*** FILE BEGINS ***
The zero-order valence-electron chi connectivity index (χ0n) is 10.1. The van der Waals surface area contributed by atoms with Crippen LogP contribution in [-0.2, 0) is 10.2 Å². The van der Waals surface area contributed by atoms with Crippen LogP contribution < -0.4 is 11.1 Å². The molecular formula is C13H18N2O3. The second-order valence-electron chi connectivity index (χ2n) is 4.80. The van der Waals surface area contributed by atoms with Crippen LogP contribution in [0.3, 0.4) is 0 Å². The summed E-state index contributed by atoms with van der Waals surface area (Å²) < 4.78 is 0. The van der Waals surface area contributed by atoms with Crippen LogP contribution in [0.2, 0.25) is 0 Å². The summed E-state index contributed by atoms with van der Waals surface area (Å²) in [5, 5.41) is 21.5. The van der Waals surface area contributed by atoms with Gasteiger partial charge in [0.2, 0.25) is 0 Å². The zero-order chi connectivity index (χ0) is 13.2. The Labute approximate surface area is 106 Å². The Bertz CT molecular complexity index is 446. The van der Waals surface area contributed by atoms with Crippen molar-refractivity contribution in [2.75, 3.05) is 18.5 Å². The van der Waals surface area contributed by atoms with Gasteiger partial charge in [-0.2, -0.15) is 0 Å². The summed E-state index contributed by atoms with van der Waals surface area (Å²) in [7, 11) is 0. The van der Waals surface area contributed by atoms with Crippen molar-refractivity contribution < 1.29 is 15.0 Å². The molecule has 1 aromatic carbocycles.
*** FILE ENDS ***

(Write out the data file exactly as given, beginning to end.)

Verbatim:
The zero-order valence-electron chi connectivity index (χ0n) is 10.1. The van der Waals surface area contributed by atoms with Crippen LogP contribution in [-0.2, 0) is 10.2 Å². The van der Waals surface area contributed by atoms with Crippen LogP contribution < -0.4 is 11.1 Å². The molecular formula is C13H18N2O3. The second-order valence-electron chi connectivity index (χ2n) is 4.80. The van der Waals surface area contributed by atoms with Crippen LogP contribution in [0.3, 0.4) is 0 Å². The summed E-state index contributed by atoms with van der Waals surface area (Å²) < 4.78 is 0. The van der Waals surface area contributed by atoms with Crippen LogP contribution in [0.2, 0.25) is 0 Å². The summed E-state index contributed by atoms with van der Waals surface area (Å²) in [5, 5.41) is 21.5. The van der Waals surface area contributed by atoms with Gasteiger partial charge in [0.2, 0.25) is 0 Å². The zero-order chi connectivity index (χ0) is 13.2. The Labute approximate surface area is 106 Å². The Bertz CT molecular complexity index is 446. The van der Waals surface area contributed by atoms with Crippen molar-refractivity contribution in [2.75, 3.05) is 18.5 Å². The van der Waals surface area contributed by atoms with Gasteiger partial charge in [-0.2, -0.15) is 0 Å². The summed E-state index contributed by atoms with van der Waals surface area (Å²) in [7, 11) is 0. The van der Waals surface area contributed by atoms with Crippen molar-refractivity contribution < 1.29 is 15.0 Å². The molecule has 1 aromatic carbocycles.